Gov't assures local liovestock-based commodities'availability for Japan

March 29, 2011 4:53 am 

MANILA, March 28 — Government is open to helping meet part of demand for livestock-based commodities in Japan where concern about its agricultural produce's possible radiation contamination continues amidst the Fukushima nuclear plant disaster there.

"We're prepared for that and our local supply won't be compromised," Bureau of Animal Industry (BAI) Dir. Efren Nuestro said Monday on the side of Livestock Development Industry's anniversary celebration.

He said BAI will inform the public if Japan decides seeking more Philippine livestock-based commodities so local players can meet such demand accordingly.

"We'll announce that once such information from Japan reaches us," he said.

Latest available data show the Philippines produced last year nearly two million tons of hogs, up from the country's 2009 output of 1.77 million tons.

Authorities also project growth in nationwide ruminant production from the nearly 470,000 metric tons (MTs) of carabao, cattle, goat and duck produced in 2005.

Data likewise show Philippine chicken production reached an estimated 1.35 million MTs last year, rising nearly five percent from what this was in 2009.

Nuestro reported the Philippines is already exporting chicken meat to Japan where such is cooked and marketed as a delicacy called 'yakitori.'

The prevailing food scare there might drive demand for more 'yakitori' chicken meat from sources outside Japan, he noted.

Despite previous demand for 'yakitori' chicken, government reported coconut oil, fresh bananas, tuna, pineapple and pineapple products as well as fresh mangoes were the country's top exports to Japan in 2009.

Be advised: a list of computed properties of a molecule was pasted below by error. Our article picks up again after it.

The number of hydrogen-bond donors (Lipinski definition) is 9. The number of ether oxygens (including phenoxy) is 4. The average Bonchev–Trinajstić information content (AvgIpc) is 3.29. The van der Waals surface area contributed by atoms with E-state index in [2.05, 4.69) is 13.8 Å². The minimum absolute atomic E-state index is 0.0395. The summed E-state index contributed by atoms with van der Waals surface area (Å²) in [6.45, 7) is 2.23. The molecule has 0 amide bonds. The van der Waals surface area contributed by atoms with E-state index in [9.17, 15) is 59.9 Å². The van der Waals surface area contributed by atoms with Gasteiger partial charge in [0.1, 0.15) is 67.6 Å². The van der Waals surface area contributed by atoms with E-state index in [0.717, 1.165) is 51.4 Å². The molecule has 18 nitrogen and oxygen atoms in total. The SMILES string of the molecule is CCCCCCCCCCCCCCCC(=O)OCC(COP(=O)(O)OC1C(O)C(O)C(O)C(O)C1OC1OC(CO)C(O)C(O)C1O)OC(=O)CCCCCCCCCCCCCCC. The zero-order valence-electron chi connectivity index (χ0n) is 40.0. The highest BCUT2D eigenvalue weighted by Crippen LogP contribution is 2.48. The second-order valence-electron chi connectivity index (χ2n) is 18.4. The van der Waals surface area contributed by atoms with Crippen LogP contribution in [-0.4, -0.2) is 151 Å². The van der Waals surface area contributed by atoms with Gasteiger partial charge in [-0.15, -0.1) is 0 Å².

Nuestro said BAI will look into potential problems that local players concerned can encounter in their bid to meet Japan's anticipated demand for livestock-based commodities so such can be addressed as early as possible.

Such problems can cover regulation, certification and protocols, he noted.

"We'll support private sector initiatives to meet Japan's needs," he said.

Following the Fukushima disaster and resulting food scare in Japan, BAI temporarily suspended last week issuance of the veterinary quarantine clearance which importers must secure before bringing in commodities into the Philippines.

Nuestro said the suspension aims to block entry of imports from radiation-affected areas since such items might be already contaminated with radioactive materials.

"We ordered this suspension as a preventive assurance," he said.

He noted BAI's order prevented entry of milk – a livestock-based commodity – which importers sourced from Japan.

The suspension won't significantly affect supply of livestock-based imports in the country, Nuestro clarified.

"We don't import a lot from Japan," he said.

He noted discussions are underway to formalize BAI's suspension order and to establish guidelines covering the matter.

The order will remain in effect until Japanese authorities declare the radiation-affected areas to be safe, he added. (PNA) DCT/LOR/CJT/utb


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